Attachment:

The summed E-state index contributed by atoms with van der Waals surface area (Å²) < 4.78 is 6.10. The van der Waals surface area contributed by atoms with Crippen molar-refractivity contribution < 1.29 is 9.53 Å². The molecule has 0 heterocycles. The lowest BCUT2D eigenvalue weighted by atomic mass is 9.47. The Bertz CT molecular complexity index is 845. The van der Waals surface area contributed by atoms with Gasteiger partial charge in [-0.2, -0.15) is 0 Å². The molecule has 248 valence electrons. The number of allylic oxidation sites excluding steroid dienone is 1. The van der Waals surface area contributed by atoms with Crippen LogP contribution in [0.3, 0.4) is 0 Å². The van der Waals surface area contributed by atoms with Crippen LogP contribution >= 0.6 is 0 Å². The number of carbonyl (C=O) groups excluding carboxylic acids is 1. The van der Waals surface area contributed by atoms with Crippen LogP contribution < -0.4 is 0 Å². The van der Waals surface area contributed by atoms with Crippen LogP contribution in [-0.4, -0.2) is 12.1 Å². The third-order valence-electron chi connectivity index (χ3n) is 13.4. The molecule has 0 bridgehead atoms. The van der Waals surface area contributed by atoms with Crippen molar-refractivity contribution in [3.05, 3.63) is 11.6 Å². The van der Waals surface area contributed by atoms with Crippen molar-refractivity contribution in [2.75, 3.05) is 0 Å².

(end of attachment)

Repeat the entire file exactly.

The summed E-state index contributed by atoms with van der Waals surface area (Å²) < 4.78 is 6.10. The van der Waals surface area contributed by atoms with Crippen molar-refractivity contribution < 1.29 is 9.53 Å². The molecule has 0 heterocycles. The lowest BCUT2D eigenvalue weighted by atomic mass is 9.47. The Bertz CT molecular complexity index is 845. The van der Waals surface area contributed by atoms with Gasteiger partial charge in [-0.2, -0.15) is 0 Å². The molecule has 248 valence electrons. The number of allylic oxidation sites excluding steroid dienone is 1. The van der Waals surface area contributed by atoms with Crippen LogP contribution in [0.3, 0.4) is 0 Å². The van der Waals surface area contributed by atoms with Crippen LogP contribution >= 0.6 is 0 Å². The number of carbonyl (C=O) groups excluding carboxylic acids is 1. The van der Waals surface area contributed by atoms with Crippen LogP contribution < -0.4 is 0 Å². The van der Waals surface area contributed by atoms with Crippen LogP contribution in [-0.4, -0.2) is 12.1 Å². The third-order valence-electron chi connectivity index (χ3n) is 13.4. The molecule has 0 bridgehead atoms. The van der Waals surface area contributed by atoms with Crippen molar-refractivity contribution in [3.05, 3.63) is 11.6 Å². The van der Waals surface area contributed by atoms with Crippen molar-refractivity contribution in [2.75, 3.05) is 0 Å².